Beneficiaries of PAIA-ID, an AfDB-financed agriculture project in rural Côte d’Ivoire.

At the invitation of the Government of Côte d’Ivoire and the African Development Bank Group President, Dr. Akinwumi A. Adesina, Canada’s Minister for International Development, the Honourable Marie-Claude Bibeau, will be visiting Côte d’Ivoire to strengthen relations with the African Development Bank Group, of which Canada is the fifth-largest shareholder and the fourth among non-regional member countries.

The visit includes a half-day tour of a Bank-financed agriculture project in rural Côte d’Ivoire and culminates at the Bank headquarters in Abidjan. It will be an opportunity for the Bank and Canada to strengthen relations in light of the Canadian Government’s international priorities, which include, among others, empowerment of women and girls on the continent, energy and climate change, security in the Sahel, and opportunities for trade and investment.

As the first visit by Canada’s Minister of International Development to the Bank, and the first official meeting between President Adesina and the Canadian Government, it provides an opportunity to engage on issues of importance to both parties, namely the empowerment of women and girls in keeping with Canada’s Feminist International Assistance Policy, renewable energy, climate change and security in the Sahel.

It will also offer a platform to explore greater cooperation between Canada and Africa, including trade and investment opportunities on the continent.

Canada joined the African Development Fund (ADF) in 1973 and the African Development Bank (the Bank) in 1982. It supported all capital Increases and contributed to all replenishments of the ADF. The African Development Bank Group is one of Canada’s key development partners in supporting sustainable economic growth in Africa. The core area of focus for Canada is empowerment of women and girls. Other priority development areas for Canada’s partnership with the Bank Group include: Environment and climate action, Growth that works for everyone, Inclusive governance, and peace and security.

The country supports a number of Multi-Donor Trust Funds and other initiatives hosted by the Bank.

CAR: UN soldier killed while protecting a convoy of water trucks

Christian militia in the Central African Republic have attacked United Nations peacekeepers who were protecting a convoy of water trucks, according to BBC report.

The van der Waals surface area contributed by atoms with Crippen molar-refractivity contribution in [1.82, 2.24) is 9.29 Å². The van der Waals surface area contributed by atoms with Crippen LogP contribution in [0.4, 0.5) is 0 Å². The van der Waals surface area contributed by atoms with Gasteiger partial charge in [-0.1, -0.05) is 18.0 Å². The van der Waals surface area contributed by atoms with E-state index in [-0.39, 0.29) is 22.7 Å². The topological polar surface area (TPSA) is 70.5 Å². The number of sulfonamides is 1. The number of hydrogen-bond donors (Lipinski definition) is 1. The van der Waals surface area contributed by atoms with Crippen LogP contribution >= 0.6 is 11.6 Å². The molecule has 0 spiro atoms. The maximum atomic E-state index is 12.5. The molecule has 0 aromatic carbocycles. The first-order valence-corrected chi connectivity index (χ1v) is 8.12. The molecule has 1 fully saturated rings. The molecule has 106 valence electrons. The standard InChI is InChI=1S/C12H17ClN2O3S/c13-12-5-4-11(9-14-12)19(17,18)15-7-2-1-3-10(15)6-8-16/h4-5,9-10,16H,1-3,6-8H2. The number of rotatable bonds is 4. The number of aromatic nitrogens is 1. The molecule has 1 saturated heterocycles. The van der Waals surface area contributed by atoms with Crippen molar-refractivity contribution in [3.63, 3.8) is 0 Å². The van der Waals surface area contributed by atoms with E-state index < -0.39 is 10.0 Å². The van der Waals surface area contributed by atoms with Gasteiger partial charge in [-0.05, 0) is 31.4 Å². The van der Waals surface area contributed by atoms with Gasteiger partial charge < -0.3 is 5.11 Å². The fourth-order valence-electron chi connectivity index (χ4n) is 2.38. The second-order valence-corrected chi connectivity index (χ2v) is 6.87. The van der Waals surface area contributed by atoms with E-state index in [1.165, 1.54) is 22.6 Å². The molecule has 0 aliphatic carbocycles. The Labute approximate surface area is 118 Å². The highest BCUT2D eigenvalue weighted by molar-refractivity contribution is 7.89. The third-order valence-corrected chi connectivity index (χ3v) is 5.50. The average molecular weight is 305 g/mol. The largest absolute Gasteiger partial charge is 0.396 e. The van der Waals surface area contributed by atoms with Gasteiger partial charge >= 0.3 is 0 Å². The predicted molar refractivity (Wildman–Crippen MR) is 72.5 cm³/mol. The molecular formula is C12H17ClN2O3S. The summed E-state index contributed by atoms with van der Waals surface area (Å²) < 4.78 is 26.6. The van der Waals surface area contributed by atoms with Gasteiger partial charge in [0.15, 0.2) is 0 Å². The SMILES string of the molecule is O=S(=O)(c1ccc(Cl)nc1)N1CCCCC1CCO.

peaceOne Moroccan UN soldier was killed and three others injured in the southern diamond-mining town of Bangassou.

“The attack took place while the Moroccan peacekeepers were escorting water tankers to the river to help resupply the village,” the MINUSCA force said on Sunday.

Christian militia have been attempting to seize a cathedral housing hundreds of displaced Muslims, who have been sheltering in the compound since a wave of ethnic killings in May.

The Red Cross said it found 115 bodies in the town after those attacks, when the rival religious groups clashed.

Armed groups in the Central African Republic have killed civilians with wholesale impunity, spurring more violence in the war-torn country, Human Rights Watch said in a report released recently.

The 92-page report, “Killing Without Consequence: War Crimes, Crimes Against Humanity and the Special Criminal Court in the Central African Republic,” presents a comprehensive account of war crimes committed in three central provinces since late 2014, including more than 560 civilian deaths and the destruction of more than 4,200 homes. The crimes fall under the jurisdiction of the International Criminal Court (ICC) and the Special Criminal Court (SCC), a new judicial body that, when operational, will investigate and prosecute grave human rights violations and war crimes in the country since 2003.

80 percent of Nigerian girls are potential victims of trafficking for sexual exploitation on their way to Europe

Amid political instability, poverty and increasing migration of people from Africa to Europe, IOM report says 80 percent of the younger girls from Nigeria are potential victims of trafficking for sexual exploitation.

nigeria victims

IOM staff Italy, meeting with a migrant. Photo: UN Migration Ageny (IOM) 2017

According to IOM Italy, over the past three years, an almost 600 per cent increase in the number of potential sex trafficking victims arriving in Italy by sea, and that this upward trend has continued during the first six months of 2017, with most victims arriving from Nigeria.

This is one of the key findings of a new report published by IOM, the UN Migration Agency, Human Trafficking through the Central Mediterranean Route, which was released in Italian this week (21 July) by IOM’s Coordination Office for the Mediterranean in Rome. An English version will be available soon.